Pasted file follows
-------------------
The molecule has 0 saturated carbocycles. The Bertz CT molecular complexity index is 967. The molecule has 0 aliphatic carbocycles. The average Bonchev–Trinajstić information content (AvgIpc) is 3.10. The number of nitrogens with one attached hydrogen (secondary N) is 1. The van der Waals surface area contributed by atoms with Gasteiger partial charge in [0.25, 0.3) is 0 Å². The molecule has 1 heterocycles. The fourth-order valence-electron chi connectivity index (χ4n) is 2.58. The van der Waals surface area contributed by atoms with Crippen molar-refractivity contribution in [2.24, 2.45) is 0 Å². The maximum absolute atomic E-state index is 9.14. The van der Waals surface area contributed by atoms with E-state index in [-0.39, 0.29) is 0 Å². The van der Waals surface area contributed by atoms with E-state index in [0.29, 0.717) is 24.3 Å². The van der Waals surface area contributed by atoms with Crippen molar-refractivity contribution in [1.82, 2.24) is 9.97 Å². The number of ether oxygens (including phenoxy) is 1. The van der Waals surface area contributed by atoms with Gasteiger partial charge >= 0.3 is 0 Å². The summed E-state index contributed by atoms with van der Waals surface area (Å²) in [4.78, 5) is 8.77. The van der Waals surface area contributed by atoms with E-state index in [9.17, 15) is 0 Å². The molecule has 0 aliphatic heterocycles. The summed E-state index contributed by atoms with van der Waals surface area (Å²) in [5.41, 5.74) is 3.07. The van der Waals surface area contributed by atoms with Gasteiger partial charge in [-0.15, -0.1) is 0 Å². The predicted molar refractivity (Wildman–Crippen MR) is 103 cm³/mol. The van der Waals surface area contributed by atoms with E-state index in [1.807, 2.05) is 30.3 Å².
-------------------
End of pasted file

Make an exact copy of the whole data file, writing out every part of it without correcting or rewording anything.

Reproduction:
The molecule has 0 saturated carbocycles. The Bertz CT molecular complexity index is 967. The molecule has 0 aliphatic carbocycles. The average Bonchev–Trinajstić information content (AvgIpc) is 3.10. The number of nitrogens with one attached hydrogen (secondary N) is 1. The van der Waals surface area contributed by atoms with Gasteiger partial charge in [0.25, 0.3) is 0 Å². The molecule has 1 heterocycles. The fourth-order valence-electron chi connectivity index (χ4n) is 2.58. The van der Waals surface area contributed by atoms with Crippen molar-refractivity contribution in [2.24, 2.45) is 0 Å². The maximum absolute atomic E-state index is 9.14. The van der Waals surface area contributed by atoms with E-state index in [-0.39, 0.29) is 0 Å². The van der Waals surface area contributed by atoms with E-state index in [0.29, 0.717) is 24.3 Å². The van der Waals surface area contributed by atoms with Crippen molar-refractivity contribution in [1.82, 2.24) is 9.97 Å². The number of ether oxygens (including phenoxy) is 1. The van der Waals surface area contributed by atoms with Gasteiger partial charge >= 0.3 is 0 Å². The summed E-state index contributed by atoms with van der Waals surface area (Å²) in [4.78, 5) is 8.77. The van der Waals surface area contributed by atoms with E-state index in [9.17, 15) is 0 Å². The molecule has 0 aliphatic heterocycles. The summed E-state index contributed by atoms with van der Waals surface area (Å²) in [5.41, 5.74) is 3.07. The van der Waals surface area contributed by atoms with Gasteiger partial charge in [-0.15, -0.1) is 0 Å². The predicted molar refractivity (Wildman–Crippen MR) is 103 cm³/mol. The van der Waals surface area contributed by atoms with E-state index in [1.807, 2.05) is 30.3 Å².